Home Theatre: Not quite a superhero
A fortnightly column that focuses on notable content available on the streaming platforms around you, and this week, it's I Am Not Okay With This, streaming on Netflix
The title of the new Netflix Original series, I Am Not Okay With This, is what first got my attention. It seemed to speak to our zeitgeist. There are so many things to not be okay with in today's world. But the things that Sydney Novak, the protagonist of this show — based on the comic book of the same name by Charles Forsman — grapples with are not on quite such a grand scale. Her concerns are of a much more personal nature. She's a 17-year-old high school student living in a small town, Pennsylvania, struggling to come to terms with her sexuality and unrequited feelings for her best friend, while also dealing with lingering grief over her father's suicide a year ago. Oh, and she is starting to realise that she has superpowers.
In a way, Sydney is the antithesis of the heroine of Ghost Bride, the series I wrote about in the previous edition of this column. I called Li Lan a very human girl caught in a supernatural web of circumstances. Sydney, on the other hand, can move things with her mind, kill unsuspecting pets, cause nosebleeds, and more, but her primary concerns are very much human. Her first-ever best friend, Dina, has just started dating the school's most popular jock. She begins a half-hearted relationship with her neighbour, Stan, only to find it's really Dina she cares for and is attracted to.
Sydney's home situation is no better. Her father hung himself in their basement without even leaving a note and her mother, who works long hours at the local diner to make ends meet, is hardly around. Her little brother, Liam, is the one ray of light, but she is left to take care of him so much she lashes out that she might as well be his mother.
Add to all this, her lack of control and understanding over her superpowers, which flare up whenever she is angry, scared or embarrassed, and it's no wonder she is snarky and mean most of the time. Despite her circumstances, Sydney would be a hard character to like given how sarcasm-laden even her diary entries are, if it weren't for Sophia Lillis' portrayal of her. Lillis shoulders the entire show with her absorbing performance. And this includes her "Dear Diary" voiceover narration through the whole of it. Voiceovers can quickly get tedious, so full credit to Lillis for selling it here. It also helps that the writing uses the device to add humour via contrast. Sample this — Sydney calls her brother's hedgehog a fun pet, voiceover Sydney immediately adds: "That hedgehog didn't do s**t."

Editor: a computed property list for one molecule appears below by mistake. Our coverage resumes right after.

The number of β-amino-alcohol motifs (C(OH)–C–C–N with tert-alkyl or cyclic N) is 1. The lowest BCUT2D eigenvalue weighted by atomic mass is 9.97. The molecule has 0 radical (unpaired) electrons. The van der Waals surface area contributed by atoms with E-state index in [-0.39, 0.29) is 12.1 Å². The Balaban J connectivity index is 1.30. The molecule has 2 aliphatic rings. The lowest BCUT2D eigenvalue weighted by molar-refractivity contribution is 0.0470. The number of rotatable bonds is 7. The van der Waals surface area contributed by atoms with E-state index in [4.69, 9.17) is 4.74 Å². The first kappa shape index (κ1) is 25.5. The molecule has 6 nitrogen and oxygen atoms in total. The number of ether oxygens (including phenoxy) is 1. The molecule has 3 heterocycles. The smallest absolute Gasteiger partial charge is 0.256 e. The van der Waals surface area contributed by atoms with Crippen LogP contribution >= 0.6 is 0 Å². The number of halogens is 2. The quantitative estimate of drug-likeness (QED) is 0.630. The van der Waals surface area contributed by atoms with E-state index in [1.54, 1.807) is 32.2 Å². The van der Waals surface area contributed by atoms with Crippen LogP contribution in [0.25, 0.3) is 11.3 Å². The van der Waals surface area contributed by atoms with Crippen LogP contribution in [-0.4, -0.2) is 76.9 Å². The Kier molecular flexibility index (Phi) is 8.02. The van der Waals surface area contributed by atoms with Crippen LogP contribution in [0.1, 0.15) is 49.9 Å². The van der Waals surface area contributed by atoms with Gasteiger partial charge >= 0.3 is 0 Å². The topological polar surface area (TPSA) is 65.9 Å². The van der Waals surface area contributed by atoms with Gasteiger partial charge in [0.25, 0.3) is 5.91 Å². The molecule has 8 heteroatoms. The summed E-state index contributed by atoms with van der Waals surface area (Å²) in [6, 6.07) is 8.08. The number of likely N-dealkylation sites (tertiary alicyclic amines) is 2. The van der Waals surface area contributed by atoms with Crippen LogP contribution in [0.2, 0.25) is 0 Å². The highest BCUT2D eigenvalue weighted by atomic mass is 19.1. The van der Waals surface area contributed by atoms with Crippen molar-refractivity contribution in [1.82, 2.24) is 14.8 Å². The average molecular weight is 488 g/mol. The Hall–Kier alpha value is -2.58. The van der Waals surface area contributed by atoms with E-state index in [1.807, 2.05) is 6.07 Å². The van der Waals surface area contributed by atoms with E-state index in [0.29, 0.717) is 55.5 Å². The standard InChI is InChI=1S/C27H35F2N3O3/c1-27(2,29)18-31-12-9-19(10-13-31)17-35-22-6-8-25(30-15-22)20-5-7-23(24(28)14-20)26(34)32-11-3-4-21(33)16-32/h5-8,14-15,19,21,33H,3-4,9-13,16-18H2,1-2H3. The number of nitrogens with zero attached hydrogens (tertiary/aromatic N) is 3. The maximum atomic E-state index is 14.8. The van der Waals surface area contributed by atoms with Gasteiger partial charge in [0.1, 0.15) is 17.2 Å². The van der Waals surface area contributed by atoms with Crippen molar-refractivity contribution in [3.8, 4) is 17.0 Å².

Another device used to add contrast and accentuate scenes is the show's soundtrack. It is filled with retro rock music ranging from The Kinks to The Pixies and Echo and the Bunnymen. The sound somehow fits the tone of the show and the sleepy, small town setting. But it is the juxtaposition of the lyrics with what's happening on screen and/or the narration that's the real winner. Take, for instance, the way the show opens. Sydney describes herself as a boring 17-year-old white girl, who is not special. The soundtrack, meanwhile, proclaims "I'm not like everybody else!" Later in the show, Sydney feels like she is being followed but wonders if she's just imagining things. "What if I'm just going crazy?" she asks and the soundtrack replies, "No, of course, you haven't."
The best use of a song, though, comes at the very end. Sydney, who has been struggling in vain to control her power all through the series, has just exhibited the most violent example of it and is walking away shell-shocked. The soundtrack to this scene is Killing Moon by Echo and the Bunnymen, which features these famous lines: "Fate up against your will. Through the thick and thin. He will wait until you give yourself to him." She can try to fight it all she wants, but fate is patient and will win in the end. Or so it seems so far, anyway.
My only real complaint about the show is how short it is. The entire first season is only 7 episodes long, each averaging around 20 minutes. So the whole thing is essentially as long as a movie, which is great for binge-watching, but not so much for story-telling. It feels like we have just gotten to the good part when it ends, leaving us in suspense till the next season comes around. I suppose we, like fate, must be patient too.